What Is Putin's Worldview?
Capitalism, Empire, Power
As the Ukraine crisis seems to deteriorate by the hour, a remarkable piece from the New Left Review is making the rounds online. First published in 2014, it’s an interview by Tom Parfitt with Gleb Pavlovksy, a former advisor and confidant of Vladimir Putin. It provides some rare insight into Putin’s ideology, if it can really be called that. In some ways it is the orthodox Marxism-Leninism Putin must have learned in school, but turned on its head: — capitalism and imperialism, instead of being the enemies, are the models to be emulated:
Putin is a Soviet person who did not draw lessons from the collapse of Russia. That is to say, he did learn lessons, but very pragmatic ones. He understood the coming of capitalism in a Soviet way. We were all taught that capitalism is a kingdom of demagogues, behind whom stands big money, and behind that, a military machine which aspires to control the whole world. It’s a very clear, simple picture which I think Putin had in his head—not as an official ideology, but as a form of common sense. His thinking was that in the Soviet Union, we were idiots; we had tried to build a fair society when we should have been making money. If we had made more money than the western capitalists, we could have just bought them up, or we could have created a weapon which they didn’t have. That’s all there is to it. It was a game and we lost, because we didn’t do several simple things: we didn’t create our own class of capitalists, we didn’t give the capitalist predators on our side a chance to develop and devour the capitalist predators on theirs.
Putin views the state and capital as one organic, mutually-reinforcing complex:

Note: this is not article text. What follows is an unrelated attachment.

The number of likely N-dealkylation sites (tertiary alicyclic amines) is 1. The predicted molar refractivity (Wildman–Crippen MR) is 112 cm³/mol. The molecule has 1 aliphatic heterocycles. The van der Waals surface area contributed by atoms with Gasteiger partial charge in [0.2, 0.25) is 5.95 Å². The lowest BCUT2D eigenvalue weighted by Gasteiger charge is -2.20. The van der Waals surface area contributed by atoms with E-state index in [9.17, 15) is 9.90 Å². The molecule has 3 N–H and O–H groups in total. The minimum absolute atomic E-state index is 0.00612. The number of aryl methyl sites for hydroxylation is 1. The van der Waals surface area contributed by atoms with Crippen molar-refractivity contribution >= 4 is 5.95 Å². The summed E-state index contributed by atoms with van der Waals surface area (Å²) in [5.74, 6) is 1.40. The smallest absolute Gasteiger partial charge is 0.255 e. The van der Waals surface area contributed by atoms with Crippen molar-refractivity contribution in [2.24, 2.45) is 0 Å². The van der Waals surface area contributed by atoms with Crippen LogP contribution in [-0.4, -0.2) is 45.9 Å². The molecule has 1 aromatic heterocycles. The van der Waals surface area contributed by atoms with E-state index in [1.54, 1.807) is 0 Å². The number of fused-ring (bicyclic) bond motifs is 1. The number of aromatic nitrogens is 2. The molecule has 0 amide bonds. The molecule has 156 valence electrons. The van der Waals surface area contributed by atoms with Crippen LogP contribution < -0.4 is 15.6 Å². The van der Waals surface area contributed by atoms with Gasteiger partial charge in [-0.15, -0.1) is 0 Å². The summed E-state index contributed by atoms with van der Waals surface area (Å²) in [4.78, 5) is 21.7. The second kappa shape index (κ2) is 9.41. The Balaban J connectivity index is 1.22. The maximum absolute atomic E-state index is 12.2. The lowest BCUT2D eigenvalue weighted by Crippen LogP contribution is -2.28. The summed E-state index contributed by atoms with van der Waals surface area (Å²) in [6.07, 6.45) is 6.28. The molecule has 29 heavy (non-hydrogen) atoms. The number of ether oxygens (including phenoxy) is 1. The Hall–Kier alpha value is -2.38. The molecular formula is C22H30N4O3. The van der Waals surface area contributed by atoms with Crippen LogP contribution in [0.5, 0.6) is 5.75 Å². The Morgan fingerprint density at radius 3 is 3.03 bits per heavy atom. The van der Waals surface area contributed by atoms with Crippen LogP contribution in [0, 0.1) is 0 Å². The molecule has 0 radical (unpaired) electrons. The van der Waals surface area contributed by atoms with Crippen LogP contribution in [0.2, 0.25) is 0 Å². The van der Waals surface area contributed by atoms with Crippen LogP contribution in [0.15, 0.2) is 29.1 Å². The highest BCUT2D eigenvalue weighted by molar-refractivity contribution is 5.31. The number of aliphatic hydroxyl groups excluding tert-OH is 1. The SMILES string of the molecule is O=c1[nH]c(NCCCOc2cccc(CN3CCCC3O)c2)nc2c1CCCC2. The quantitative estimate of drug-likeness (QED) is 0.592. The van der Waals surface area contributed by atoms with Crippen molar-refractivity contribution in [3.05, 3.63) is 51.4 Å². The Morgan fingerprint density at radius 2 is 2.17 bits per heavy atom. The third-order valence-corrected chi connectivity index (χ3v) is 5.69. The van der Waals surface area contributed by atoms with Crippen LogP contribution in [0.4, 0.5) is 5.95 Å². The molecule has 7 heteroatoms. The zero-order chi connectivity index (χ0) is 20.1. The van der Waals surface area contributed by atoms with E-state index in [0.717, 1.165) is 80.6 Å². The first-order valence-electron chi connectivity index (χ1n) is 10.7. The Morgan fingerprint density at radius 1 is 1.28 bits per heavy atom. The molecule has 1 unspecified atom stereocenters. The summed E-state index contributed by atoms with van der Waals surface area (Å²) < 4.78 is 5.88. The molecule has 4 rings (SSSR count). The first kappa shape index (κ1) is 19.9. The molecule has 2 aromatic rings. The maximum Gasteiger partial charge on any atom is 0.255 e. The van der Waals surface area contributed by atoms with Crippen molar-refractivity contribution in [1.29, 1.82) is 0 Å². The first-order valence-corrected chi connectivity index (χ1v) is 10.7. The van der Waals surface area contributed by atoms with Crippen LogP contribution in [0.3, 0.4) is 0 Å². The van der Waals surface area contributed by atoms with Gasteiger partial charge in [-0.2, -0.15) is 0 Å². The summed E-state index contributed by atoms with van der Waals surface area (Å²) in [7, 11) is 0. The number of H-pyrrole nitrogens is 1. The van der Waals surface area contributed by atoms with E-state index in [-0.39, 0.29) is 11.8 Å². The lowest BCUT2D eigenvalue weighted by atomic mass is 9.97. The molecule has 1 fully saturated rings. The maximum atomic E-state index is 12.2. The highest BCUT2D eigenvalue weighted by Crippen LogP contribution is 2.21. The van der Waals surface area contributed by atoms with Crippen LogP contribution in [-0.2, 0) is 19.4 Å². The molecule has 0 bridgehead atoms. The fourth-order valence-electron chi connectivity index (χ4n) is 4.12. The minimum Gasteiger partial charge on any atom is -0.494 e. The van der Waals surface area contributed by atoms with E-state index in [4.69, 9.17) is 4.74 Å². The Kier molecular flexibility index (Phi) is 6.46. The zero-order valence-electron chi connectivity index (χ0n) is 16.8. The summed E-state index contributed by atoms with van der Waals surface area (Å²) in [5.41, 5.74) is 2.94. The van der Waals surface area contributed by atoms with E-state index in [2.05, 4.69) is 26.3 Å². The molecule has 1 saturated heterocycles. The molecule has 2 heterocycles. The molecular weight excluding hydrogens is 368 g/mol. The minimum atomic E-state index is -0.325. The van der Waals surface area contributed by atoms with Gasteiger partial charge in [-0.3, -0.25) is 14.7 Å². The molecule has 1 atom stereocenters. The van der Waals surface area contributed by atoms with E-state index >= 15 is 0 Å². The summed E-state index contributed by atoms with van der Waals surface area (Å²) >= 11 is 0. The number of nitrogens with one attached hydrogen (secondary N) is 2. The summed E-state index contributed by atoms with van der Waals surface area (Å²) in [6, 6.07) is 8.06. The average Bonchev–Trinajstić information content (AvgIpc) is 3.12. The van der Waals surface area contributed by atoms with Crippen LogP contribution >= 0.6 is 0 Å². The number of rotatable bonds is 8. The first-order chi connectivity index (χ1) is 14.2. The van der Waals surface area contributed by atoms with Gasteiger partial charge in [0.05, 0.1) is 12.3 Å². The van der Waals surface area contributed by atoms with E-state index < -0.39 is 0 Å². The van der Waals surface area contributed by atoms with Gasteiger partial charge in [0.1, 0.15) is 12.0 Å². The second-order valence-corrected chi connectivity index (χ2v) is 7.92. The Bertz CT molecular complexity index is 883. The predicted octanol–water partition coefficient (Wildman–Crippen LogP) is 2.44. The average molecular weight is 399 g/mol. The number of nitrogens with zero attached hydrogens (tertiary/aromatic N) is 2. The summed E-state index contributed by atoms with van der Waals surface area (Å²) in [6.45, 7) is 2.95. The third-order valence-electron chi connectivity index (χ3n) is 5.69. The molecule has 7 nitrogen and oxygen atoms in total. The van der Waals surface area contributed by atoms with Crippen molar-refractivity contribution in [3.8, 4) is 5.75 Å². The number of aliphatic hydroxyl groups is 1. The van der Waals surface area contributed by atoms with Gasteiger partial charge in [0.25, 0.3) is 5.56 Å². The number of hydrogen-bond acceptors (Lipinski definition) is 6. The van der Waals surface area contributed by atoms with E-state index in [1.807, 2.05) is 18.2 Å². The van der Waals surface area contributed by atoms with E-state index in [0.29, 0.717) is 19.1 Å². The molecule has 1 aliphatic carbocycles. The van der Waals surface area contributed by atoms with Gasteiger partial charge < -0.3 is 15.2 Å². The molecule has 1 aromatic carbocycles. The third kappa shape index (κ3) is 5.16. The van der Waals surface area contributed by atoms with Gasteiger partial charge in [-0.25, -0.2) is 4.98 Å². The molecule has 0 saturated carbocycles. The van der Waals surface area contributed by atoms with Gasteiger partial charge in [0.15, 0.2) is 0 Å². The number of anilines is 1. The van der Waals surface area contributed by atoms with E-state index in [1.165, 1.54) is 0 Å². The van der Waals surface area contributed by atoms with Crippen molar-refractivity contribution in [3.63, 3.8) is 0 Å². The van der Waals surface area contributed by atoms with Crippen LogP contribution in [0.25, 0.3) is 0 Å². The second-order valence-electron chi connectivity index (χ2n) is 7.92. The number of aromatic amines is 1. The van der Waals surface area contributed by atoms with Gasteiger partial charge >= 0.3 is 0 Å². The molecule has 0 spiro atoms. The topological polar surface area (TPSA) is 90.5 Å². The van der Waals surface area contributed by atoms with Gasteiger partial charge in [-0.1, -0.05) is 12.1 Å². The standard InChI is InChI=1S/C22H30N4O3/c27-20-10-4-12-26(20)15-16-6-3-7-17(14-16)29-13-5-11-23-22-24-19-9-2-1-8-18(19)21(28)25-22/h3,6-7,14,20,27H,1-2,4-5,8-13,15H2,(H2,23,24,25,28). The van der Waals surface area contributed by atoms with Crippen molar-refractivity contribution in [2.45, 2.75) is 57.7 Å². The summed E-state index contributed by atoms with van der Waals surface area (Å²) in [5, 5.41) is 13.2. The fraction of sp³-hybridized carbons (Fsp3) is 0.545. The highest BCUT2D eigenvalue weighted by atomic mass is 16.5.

Putin’s idea is that we should be bigger and better capitalists than the capitalists, and be more consolidated as a state: there should be maximum oneness of state and business… He thinks: look at those people in the West, here’s what they say, and here’s what they do in reality. There is a wonderful system with two parties, one passes power to the other, and behind them stands one and the same thing: capital. Now it’s one fraction of capital, now another. And with this money they’ve bought up all the intelligentsia and they organize whatever politics they need. Let’s do the same! Putin is a Soviet person who set himself the task of revanche, not in a stupid, military sense, but in a historical sense.
Reading these passages on the intertwining of capital and power I couldn’t help but think of Hannah Arendt’s analysis of imperialism as the primary political consequence of the coming of bourgeois dominance in The Origins of Totalitarianism:
The bourgeois class, having made its way through social pressure and, frequently, through an economic blackmail of political institutions, always believed that the public and visible organs of power were directed by their own secret, nonpublic interests and influence. In this sense, the bourgeoisie’s political philosophy was always “totalitarian”; it always assumed an identity of politics, economics and society, in which political institutions served only as the façade for private interests.
It seems fitting that an appetite for imperialism would follow from the oligarchic chaos of Russia in the 1990s, a period of unbridled competition and sacrifice of public interest to private greed: